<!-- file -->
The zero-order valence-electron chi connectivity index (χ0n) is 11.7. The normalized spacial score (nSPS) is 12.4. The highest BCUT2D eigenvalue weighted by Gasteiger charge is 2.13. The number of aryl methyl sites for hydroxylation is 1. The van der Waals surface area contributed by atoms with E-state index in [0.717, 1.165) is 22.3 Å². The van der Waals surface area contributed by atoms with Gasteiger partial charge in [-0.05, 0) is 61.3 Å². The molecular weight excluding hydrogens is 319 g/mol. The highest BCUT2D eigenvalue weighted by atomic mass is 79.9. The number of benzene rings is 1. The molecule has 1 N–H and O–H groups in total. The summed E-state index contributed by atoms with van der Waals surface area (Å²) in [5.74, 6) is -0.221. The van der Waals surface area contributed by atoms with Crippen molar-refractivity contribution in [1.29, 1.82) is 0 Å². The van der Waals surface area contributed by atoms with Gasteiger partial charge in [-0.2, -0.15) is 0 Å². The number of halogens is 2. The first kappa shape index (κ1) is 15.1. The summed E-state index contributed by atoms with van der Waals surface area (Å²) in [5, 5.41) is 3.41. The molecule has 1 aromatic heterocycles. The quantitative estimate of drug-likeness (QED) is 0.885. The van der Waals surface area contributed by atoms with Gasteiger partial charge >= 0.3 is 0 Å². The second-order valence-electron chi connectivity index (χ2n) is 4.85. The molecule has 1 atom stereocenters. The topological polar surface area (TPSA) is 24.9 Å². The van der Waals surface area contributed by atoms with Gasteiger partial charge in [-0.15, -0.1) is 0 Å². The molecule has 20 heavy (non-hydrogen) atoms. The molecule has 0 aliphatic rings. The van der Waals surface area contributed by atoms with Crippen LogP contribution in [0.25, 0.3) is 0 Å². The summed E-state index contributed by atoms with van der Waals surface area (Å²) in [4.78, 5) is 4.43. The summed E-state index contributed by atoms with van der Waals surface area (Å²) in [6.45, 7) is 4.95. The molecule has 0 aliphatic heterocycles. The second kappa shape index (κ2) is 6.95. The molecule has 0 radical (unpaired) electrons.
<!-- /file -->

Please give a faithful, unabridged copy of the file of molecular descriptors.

The zero-order valence-electron chi connectivity index (χ0n) is 11.7. The normalized spacial score (nSPS) is 12.4. The highest BCUT2D eigenvalue weighted by Gasteiger charge is 2.13. The number of aryl methyl sites for hydroxylation is 1. The van der Waals surface area contributed by atoms with E-state index in [0.717, 1.165) is 22.3 Å². The van der Waals surface area contributed by atoms with Gasteiger partial charge in [-0.05, 0) is 61.3 Å². The molecular weight excluding hydrogens is 319 g/mol. The highest BCUT2D eigenvalue weighted by atomic mass is 79.9. The number of benzene rings is 1. The molecule has 1 N–H and O–H groups in total. The summed E-state index contributed by atoms with van der Waals surface area (Å²) in [5.74, 6) is -0.221. The van der Waals surface area contributed by atoms with Crippen molar-refractivity contribution in [1.29, 1.82) is 0 Å². The van der Waals surface area contributed by atoms with Gasteiger partial charge in [-0.2, -0.15) is 0 Å². The number of halogens is 2. The first kappa shape index (κ1) is 15.1. The summed E-state index contributed by atoms with van der Waals surface area (Å²) in [5, 5.41) is 3.41. The molecule has 1 aromatic heterocycles. The quantitative estimate of drug-likeness (QED) is 0.885. The van der Waals surface area contributed by atoms with Gasteiger partial charge >= 0.3 is 0 Å². The second-order valence-electron chi connectivity index (χ2n) is 4.85. The molecule has 1 atom stereocenters. The topological polar surface area (TPSA) is 24.9 Å². The van der Waals surface area contributed by atoms with Gasteiger partial charge in [-0.15, -0.1) is 0 Å². The molecule has 20 heavy (non-hydrogen) atoms. The molecule has 0 aliphatic rings. The van der Waals surface area contributed by atoms with Crippen LogP contribution in [0.25, 0.3) is 0 Å². The summed E-state index contributed by atoms with van der Waals surface area (Å²) in [4.78, 5) is 4.43. The summed E-state index contributed by atoms with van der Waals surface area (Å²) in [6.45, 7) is 4.95. The molecule has 0 aliphatic heterocycles. The second kappa shape index (κ2) is 6.95. The molecule has 0 radical (unpaired) electrons.